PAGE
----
Velma Johnston, the wife of a rancher and the daughter of Nevada pioneers, was shocked at the cruelty of the practice. She appealed to the Federal Government's land management bureau and was told to forget it. She then went after the commissioners of Storey County, and in 1952, after three years of campaigning, won her first victory when Storey County outlawed hunting wild horses by plane. Her boss let her use office stamps and stationery to answer her mail. After one national article about her she received 5,000 personal letters of support. But she was now meeting the fate of crusaders and was being ridiculed as Wild Horse Annie. In Reno, says a friend of Velma Johnston, crusaders are considered fanatical, "and five will get you ten they are nuts."
But by 1955 the Nevada legislature passed a measure protecting wild horses, and other western states followed. The truckloads bound for the slaughterhouse continued to pass, however: 80% of Nevada is government land; so federal legislation was needed. To impress Congressmen, Velma Johnston collected graphic proof of atrocious hunting methods: she personally took photographs of the exhausted, battered animals. Nevada's Representative Walter Baring took up her case. He introduced a bill in the House outlawing mechanized roundups and other inhumane practices (including polluting of water holes), and Montana's Mansfield introduced a parallel bill in the Senate. At the hearings on the bill before a House judiciary subcommittee in Washington this summer Mrs. Johnston had a crusader's triumph: for almost two hours she held the lawmakers spellbound with her quiet, soft-voiced account of her campaign. Now has come full victory; both the House and the Senate have just passed legislation prohibiting the use of planes in hunting wild horses.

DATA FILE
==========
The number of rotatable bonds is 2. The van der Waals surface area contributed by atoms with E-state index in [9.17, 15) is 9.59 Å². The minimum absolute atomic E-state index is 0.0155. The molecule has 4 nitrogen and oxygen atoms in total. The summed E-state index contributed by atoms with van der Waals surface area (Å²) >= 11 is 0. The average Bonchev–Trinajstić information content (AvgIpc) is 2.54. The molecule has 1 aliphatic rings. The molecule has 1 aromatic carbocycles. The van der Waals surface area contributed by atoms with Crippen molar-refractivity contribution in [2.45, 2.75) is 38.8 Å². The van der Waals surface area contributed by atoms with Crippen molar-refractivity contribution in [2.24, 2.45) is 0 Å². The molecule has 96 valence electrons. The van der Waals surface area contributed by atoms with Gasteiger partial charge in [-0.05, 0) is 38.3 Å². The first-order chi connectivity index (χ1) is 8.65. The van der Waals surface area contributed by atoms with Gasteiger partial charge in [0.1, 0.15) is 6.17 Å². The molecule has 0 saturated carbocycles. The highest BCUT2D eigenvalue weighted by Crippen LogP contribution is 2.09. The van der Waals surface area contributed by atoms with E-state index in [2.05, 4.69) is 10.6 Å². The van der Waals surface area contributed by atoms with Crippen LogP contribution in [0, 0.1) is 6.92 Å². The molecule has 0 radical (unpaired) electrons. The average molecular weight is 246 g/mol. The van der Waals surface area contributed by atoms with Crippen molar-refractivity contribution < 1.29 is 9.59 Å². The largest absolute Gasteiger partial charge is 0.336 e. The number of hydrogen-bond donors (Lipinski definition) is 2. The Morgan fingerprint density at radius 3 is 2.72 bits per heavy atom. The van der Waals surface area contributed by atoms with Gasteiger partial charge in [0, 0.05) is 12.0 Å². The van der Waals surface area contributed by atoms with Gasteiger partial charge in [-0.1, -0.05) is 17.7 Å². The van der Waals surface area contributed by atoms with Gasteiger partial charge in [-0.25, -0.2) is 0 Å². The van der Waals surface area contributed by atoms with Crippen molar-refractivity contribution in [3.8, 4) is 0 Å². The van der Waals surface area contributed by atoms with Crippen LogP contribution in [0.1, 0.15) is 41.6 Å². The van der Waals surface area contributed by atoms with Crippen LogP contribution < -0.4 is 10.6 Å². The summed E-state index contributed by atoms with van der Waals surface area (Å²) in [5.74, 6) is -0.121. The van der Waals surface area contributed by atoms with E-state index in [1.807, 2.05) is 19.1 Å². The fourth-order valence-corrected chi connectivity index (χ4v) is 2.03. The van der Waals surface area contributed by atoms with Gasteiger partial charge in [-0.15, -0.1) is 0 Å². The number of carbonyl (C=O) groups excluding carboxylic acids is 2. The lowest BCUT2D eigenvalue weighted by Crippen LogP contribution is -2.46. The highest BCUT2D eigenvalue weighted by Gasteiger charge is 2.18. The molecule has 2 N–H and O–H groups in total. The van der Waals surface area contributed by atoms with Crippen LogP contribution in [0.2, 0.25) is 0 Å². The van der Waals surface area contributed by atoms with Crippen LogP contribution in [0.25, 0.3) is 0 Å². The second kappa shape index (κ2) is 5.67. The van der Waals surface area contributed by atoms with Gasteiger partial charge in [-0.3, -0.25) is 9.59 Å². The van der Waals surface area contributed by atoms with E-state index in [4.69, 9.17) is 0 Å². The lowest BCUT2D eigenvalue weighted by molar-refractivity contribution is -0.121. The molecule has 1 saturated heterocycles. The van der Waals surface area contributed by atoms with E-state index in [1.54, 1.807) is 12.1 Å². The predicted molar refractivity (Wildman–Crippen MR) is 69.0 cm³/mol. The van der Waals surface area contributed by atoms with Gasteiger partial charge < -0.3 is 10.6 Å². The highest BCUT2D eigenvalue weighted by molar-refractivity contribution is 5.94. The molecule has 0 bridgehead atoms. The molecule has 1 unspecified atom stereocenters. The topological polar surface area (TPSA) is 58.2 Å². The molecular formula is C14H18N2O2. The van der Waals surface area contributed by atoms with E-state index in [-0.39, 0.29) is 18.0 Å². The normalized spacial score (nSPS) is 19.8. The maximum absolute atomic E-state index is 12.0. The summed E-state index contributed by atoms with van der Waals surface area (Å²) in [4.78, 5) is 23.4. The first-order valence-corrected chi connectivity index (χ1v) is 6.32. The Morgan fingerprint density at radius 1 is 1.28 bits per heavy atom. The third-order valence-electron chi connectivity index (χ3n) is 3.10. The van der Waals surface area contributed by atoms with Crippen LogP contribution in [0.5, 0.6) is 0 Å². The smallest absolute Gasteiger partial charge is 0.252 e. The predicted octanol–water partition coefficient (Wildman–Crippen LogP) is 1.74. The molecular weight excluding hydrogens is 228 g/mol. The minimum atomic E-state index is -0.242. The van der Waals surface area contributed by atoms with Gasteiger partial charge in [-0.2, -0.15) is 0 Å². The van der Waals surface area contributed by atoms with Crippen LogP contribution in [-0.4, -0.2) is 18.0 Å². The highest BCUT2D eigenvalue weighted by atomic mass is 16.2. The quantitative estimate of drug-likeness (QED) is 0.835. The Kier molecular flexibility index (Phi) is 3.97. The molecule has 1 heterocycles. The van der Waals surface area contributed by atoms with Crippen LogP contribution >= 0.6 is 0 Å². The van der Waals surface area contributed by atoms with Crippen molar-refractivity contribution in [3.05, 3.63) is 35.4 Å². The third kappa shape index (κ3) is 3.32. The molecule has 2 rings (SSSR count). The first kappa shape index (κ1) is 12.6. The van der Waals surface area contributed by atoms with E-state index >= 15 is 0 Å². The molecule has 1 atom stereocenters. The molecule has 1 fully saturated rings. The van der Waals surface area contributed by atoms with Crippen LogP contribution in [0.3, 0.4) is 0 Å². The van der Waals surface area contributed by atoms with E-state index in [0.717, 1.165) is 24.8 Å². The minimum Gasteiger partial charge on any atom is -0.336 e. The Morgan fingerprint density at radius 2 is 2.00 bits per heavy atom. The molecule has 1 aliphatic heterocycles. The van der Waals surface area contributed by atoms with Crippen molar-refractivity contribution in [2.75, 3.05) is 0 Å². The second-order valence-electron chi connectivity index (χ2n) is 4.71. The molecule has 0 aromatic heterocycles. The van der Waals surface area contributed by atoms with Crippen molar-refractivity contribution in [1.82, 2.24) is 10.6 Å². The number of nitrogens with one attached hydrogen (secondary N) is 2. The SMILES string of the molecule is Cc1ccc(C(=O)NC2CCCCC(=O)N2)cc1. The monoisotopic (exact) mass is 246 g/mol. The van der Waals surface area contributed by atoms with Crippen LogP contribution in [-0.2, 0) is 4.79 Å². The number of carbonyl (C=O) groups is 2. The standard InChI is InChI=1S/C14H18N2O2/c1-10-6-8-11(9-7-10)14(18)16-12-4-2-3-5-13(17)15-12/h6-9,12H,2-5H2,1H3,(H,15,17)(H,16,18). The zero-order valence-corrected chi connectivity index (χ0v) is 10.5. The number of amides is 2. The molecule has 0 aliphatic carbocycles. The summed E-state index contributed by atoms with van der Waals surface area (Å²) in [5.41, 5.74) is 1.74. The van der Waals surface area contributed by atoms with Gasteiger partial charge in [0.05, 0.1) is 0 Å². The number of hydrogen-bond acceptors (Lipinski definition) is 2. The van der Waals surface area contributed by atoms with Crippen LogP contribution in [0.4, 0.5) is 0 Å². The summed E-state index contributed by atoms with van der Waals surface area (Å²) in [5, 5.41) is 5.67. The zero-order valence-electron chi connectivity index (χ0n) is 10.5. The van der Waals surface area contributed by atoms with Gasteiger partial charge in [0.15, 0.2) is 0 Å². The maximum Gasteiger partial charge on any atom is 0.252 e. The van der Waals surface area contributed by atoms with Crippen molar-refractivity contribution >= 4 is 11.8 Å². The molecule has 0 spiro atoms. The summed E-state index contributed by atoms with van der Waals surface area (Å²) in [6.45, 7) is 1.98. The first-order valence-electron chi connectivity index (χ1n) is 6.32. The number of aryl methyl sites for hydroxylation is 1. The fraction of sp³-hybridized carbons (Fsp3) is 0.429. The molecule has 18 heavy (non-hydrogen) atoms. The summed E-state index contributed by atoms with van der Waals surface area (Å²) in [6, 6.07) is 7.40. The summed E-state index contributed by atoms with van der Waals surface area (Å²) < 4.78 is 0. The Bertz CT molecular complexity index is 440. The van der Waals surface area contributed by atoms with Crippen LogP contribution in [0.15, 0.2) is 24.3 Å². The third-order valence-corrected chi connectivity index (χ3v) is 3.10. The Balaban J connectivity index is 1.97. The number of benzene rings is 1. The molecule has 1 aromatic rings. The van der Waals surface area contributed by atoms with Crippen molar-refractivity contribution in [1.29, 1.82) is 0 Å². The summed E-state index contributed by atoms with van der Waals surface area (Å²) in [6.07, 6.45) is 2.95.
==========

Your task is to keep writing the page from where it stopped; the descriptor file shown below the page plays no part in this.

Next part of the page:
All in the Approach
Been a hard summer? Take a lesson from the woman golfer who—and we have affidavits—faced a downhill lie five yards short of a wide stream the other day. "What club do you think I should use?" she asked her partner. "A seven," came the reply. Our lady looked at the scene again: the ball, the stream, the distant green. "No. I think I'll play it safe," she said. "I'll just carry it across." And so she did.
It rained, so the foursome
Adjourned to the bar.
At the end of the fifth
They were 4 under par.
"Did that bag gurgle?"
They Said It
Perry Jones, 71, U.S. Davis Cup captain, announcing his retirement after the loss of the cup to Australia: "We should not be alarmed. We have many fine juniors coming up. Our tennis future is bright."
Wally Moon, Los Angeles Dodger outfielder, dismissing a teammate in the on-deck circle before hitting a ninth-inning homer to beat San Francisco: "Don't worry. I've got it. You might as well take a seat."
Harry Mehre, former Georgia football coach, on being ribbed by Tennessee's Senator Estes Kefauver, who said he once saw Tennessee beat Georgia 46-0: "Yes, sir, and I once sat on the sidelines and saw you and Adlai Stevenson lose by nine and a half million."
Gene Bossard, Chicago White Sox groundkeeper, giving a reason why a groundkeeper's life is terrible hard: "Invariably, when a ball takes a bad hop, everybody says the ball hit a pebble. We haven't got a pebble on the diamond. We screen the ball field with one-eighth-inch mesh. There just aren't any pebbles. Sometimes a player will rip up a divot and he won't know it. Then if a ball hits it the ball won't bounce true. But they always say it's a pebble."
Lawrence Berra Jr., 9, Yankee fan, son of Yankee Catcher Yogi Berra, observing that his father neglected to hustle down to first base after weakly tipping the ball back to the pitcher: "Heck, he doesn't even run!"